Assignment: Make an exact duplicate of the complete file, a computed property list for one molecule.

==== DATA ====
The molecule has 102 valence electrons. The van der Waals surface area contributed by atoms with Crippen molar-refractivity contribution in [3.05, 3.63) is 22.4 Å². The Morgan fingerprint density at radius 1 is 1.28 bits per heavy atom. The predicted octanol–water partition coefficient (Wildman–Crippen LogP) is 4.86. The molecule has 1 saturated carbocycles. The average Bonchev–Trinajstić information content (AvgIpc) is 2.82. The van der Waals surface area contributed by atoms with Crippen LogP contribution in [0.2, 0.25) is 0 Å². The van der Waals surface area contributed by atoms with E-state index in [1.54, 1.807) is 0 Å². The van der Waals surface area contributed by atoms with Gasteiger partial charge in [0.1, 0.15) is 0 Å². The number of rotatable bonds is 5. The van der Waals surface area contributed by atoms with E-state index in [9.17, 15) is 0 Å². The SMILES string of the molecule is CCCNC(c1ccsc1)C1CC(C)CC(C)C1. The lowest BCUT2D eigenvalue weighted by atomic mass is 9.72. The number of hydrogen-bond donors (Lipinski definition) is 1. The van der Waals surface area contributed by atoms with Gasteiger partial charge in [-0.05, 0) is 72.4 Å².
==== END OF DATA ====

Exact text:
The molecule has 102 valence electrons. The van der Waals surface area contributed by atoms with Crippen molar-refractivity contribution in [3.05, 3.63) is 22.4 Å². The Morgan fingerprint density at radius 1 is 1.28 bits per heavy atom. The predicted octanol–water partition coefficient (Wildman–Crippen LogP) is 4.86. The molecule has 1 saturated carbocycles. The average Bonchev–Trinajstić information content (AvgIpc) is 2.82. The van der Waals surface area contributed by atoms with Crippen LogP contribution in [0.2, 0.25) is 0 Å². The van der Waals surface area contributed by atoms with E-state index in [1.54, 1.807) is 0 Å². The van der Waals surface area contributed by atoms with Gasteiger partial charge in [0.1, 0.15) is 0 Å². The number of rotatable bonds is 5. The van der Waals surface area contributed by atoms with E-state index in [9.17, 15) is 0 Å². The SMILES string of the molecule is CCCNC(c1ccsc1)C1CC(C)CC(C)C1. The lowest BCUT2D eigenvalue weighted by atomic mass is 9.72. The number of hydrogen-bond donors (Lipinski definition) is 1. The van der Waals surface area contributed by atoms with Gasteiger partial charge in [-0.05, 0) is 72.4 Å².